A New Bipartisan Agenda
This week, No Labels held a cocktail reception at the Library of Congress. The purpose was to honor the members of Congress who have received the organization's "Problem Solvers Seal of Approval" -- and to promote a four-part outline the group calls the National Strategic Agenda.
Founded in 2010 by veteran Democrats and Republicans, No Labels seeks to move America to a "politics of problem solving" and away from constant gridlock. Former senator Joe Lieberman (D., Conn.) and former Utah governor Jon Huntsman Jr. (R.) serve as co-chairs, and the group has state- and university-level chapters as well.
The reception featured a line of prominent speakers, including Lieberman and Huntsman, No Labels vice chairs Al Cardenas and Mack McLarty, and freshman senator Cory Gardner (R., Colo.). Senator Gardner said that receiving the No Labels Seal of Approval was pivotal in his race last November against incumbent Democratic senator Mark Udall. "If you run as a problem solver and talk about the Seal of Approval, then you start governing that way and leading that way," he said.
The National Strategic Agenda comprises four goals: First, create 25 million jobs over the next ten years; second, secure Social Security and Medicare for the next 75 years; third, balance the federal budget by 2030; and fourth, make America energy-secure by 2024. Embracing these goals, which enjoy bipartisan support, is intended to be the first step toward finding common ground.
"There is currently no framework for decision-making in this country, and what No Labels is advocating for is a new framework where leaders first start with agreeing to goals and then to policy," No Labels co-founder Nancy Jacobson told me. "That's why both Gingrich and Clinton agree to our approach. It's exactly what they did in the '90s -- first, they agreed to the goal of a balanced budget, and then they got to deciding on specifics." Following the 1994 Republican Revolution, despite partisan gridlock and government shutdowns in 1995 and 1996, President Clinton signed the bipartisan Balanced Budget Act of 1997. Welfare reform was another achievement both parties embraced during this time.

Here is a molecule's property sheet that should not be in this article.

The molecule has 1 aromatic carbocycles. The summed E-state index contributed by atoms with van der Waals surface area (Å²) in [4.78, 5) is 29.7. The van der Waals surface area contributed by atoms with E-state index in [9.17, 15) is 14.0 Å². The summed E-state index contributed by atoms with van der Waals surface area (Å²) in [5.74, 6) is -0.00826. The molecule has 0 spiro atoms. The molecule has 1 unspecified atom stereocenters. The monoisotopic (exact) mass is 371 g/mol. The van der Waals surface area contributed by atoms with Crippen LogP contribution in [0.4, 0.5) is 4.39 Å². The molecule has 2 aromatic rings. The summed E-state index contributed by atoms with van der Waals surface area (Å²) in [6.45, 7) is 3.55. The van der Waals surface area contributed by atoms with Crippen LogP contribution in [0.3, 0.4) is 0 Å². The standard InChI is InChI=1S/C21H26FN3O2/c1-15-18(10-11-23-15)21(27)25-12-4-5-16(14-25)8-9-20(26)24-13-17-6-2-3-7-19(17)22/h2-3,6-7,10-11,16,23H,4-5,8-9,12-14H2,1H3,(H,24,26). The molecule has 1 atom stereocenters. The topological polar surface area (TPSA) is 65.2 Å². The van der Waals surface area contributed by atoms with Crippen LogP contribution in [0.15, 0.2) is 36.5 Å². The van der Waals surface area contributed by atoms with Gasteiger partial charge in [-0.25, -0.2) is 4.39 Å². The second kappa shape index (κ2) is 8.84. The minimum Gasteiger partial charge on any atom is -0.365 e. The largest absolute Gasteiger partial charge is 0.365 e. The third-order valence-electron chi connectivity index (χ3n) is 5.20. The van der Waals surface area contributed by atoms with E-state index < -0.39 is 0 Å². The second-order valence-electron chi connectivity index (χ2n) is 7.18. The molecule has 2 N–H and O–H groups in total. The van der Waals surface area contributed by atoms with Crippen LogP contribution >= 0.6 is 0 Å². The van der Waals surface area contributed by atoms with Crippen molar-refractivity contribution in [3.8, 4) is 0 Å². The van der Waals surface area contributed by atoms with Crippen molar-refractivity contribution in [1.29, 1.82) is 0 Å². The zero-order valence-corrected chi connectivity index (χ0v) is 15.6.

Fifty-eight National Strategic Agenda supporters -- 34 Republicans and 24 Democrats -- won their congressional races on Election Day 2014. Only four lost. This large number of victories could be a sign of voters' tiring with the stalemate that has defined Congress over the past few years.
Although voters generally want a government divided across party lines to ensure no single party has too much power, a December 2014 Pew poll shows that 71 percent of Americans think a failure of Republicans and Democrats to work together over the next two years would hurt the nation "a lot" and 16 percent believe it will hurt "some." Those who have embraced the mission of working across party and ideological lines have formed the Problem Solvers Caucus, currently chaired by Rep. Kurt Schrader (D., Ore.) and Rep. Reid Ripple (R., Wis.).
No Labels hopes the National Strategic Agenda can influence the debate in 2016. The group will award Problem Solver Seals of Approval during the primaries to candidates committed to the goals.
"We think the first 100 days of the next president's term is the best chance to get to serious problem solving," said Jacobson. "We also believe the next president will be that person who can articulate better than his or her competitors why he or she is the true problem solver."
Pat Horan is a research associate at RealClearPolitics and a contributor at RealClearHistory. He is a recent graduate of the College of the Holy Cross.